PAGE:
Recently I re-watched the 1949 film, Battleground, directed by William Wellman and starring Van Johnson, James Whitmore, and Ricardo Montalban. It’s not exactly a cultural Christmas season favorite. It doesn’t run for thirty-six consecutive hours on cable movie channels. It’s not Capra-esque. There are no schoolyard antics involving freezing cold flagpoles. It doesn’t even mention Santa Claus. However, it is a moving portrayal of the friendships, bravery, hardships, losses, and ultimate victory of American troops surrounded at Bastogne during the Battle of the Bulge in December 1944. It is a bit dated but gives us a view of the psychological strain, freezing cold, relentless artillery barrages, and other horrors of war endured by the liberation forces who dug in to stop Hitler’s final offensive of the war. And it is worth watching as a reminder of the sacrifices made to preserve freedom and defeat the oppressive evils of the axis powers. It is also a reminder that sacrifices are still being made today, that men and women are presently in harm’s way, separated from loved ones at a time of year when the rest of us will gather at parties and around family hearths and tables to enjoy Christmas and all its trimmings. I am acutely aware that this is a time of year when we can be guilty of taking things too much for granted—that our holiday fun and merriment distract us from the substance of the season.
The world is a dangerous place. Freedom is more precarious than most of us suppose from our relatively comfortable vantage points. Tyrants and totalitarian regimes still exist. People are still violently oppressed. Liberty is still withheld from some and stripped from others in settings where rule by power and not rule of law is the prevailing political paradigm. Genocide still occurs. There are places in the world today where men, women, and children are imprisoned and even killed for their faith and religious beliefs. Children are being sold into slavery daily. And evil men prosper. The state of the world and even the societal and cultural troubles of the home-front seem incongruous with frivolity of much of our Christmas activities. When thinking on all of these things, it is sometimes difficult to even conceive of a “Merry” Christmas. This is precisely what General McAuliffe, commander of the 101st Airborne Division at Bastogne, was feeling when he wrote in a Christmas letter to his troops, “What’s Merry about all this, you ask? We’re fighting—it’s cold—we aren’t home.” McAuliffe went on to outline their accomplishments, the importance of their mission, the need for them to hold fast and fight on, as well as the evidence that the tide was turning—there was reason to hope. His Christmas letter is not eloquent. It is not particularly memorable. But it must have spoken volumes to those men huddled in frozen foxholes staring into great peril on Christmas with Christmas festivities so far beyond their reach.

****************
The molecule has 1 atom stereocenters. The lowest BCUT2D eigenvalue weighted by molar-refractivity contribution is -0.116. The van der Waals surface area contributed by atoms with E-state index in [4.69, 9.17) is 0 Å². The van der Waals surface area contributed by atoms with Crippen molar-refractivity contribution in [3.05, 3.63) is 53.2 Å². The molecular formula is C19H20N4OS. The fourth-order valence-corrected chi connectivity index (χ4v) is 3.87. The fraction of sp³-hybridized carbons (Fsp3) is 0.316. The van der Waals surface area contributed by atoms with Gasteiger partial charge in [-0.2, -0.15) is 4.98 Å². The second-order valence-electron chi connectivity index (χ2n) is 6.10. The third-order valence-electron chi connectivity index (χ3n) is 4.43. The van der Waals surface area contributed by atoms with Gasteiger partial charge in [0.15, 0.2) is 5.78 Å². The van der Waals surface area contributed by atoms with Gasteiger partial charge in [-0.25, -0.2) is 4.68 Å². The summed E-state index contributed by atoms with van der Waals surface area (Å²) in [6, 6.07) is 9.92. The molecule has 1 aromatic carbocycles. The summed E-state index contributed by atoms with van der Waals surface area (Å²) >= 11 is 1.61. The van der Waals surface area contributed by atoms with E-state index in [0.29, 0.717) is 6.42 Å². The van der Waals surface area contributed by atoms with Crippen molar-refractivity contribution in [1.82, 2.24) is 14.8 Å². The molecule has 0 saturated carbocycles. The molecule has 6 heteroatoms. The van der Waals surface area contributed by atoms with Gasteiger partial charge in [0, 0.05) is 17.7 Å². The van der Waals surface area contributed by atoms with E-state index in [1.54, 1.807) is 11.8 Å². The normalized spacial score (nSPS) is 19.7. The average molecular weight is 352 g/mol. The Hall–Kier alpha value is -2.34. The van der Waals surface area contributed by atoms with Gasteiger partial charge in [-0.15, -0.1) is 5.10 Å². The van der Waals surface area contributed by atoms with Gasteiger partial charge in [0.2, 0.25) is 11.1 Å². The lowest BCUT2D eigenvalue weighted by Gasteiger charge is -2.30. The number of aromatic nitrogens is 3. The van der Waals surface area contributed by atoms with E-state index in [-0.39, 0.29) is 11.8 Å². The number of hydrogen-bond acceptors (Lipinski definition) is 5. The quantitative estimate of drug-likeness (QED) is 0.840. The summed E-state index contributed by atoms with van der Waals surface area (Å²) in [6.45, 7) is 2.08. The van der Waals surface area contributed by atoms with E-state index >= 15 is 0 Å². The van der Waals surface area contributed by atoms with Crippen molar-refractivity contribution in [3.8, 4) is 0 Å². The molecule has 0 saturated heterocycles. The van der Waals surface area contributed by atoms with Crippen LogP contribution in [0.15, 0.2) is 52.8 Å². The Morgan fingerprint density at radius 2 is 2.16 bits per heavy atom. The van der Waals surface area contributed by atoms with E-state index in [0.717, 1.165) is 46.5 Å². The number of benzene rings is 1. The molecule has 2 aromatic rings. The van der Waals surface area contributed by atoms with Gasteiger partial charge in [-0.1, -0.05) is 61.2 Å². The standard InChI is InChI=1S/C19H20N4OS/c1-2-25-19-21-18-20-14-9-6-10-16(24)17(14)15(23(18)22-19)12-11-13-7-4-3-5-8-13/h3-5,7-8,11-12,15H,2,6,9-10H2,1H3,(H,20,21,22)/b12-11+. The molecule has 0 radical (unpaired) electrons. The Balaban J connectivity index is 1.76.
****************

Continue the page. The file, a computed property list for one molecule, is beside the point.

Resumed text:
And this is the great beauty of Christmas. It is not about what is beyond our reach. It is about God reaching into our fallen, broken, and violent world. It is about hope and peace and reconciliation that comes through faith in Jesus Christ whose birth we celebrate at this advent season. After weeks of inclimate weather that kept allied air forces from supporting the surrounded troops, on Christmas day the clouds broke, literally, giving the allied forces the conditions they needed for victory and advancing their hopes for peace and a safe return home.
As we mark another Christmas, perhaps we could be more mindful of those serving on the frontlines in hard places. Perhaps we could be a little more mindful of the harshness others experience in life. Perhaps we could give reflective consideration to the substance of the season, and glimpse the breaking of the clouds and the peace and hope that Christmas and the coming of the Savior affords us.
This article was originally published in the Bucks County Courier Times on December 22, 2017.
In March 2023, Pennsylvania lawmakers introduced the Compassionate Aid in Dying bill (HB543/SB816). The bill is modeled after Oregon’s Death with Dignity Act, which has largely set the framework, in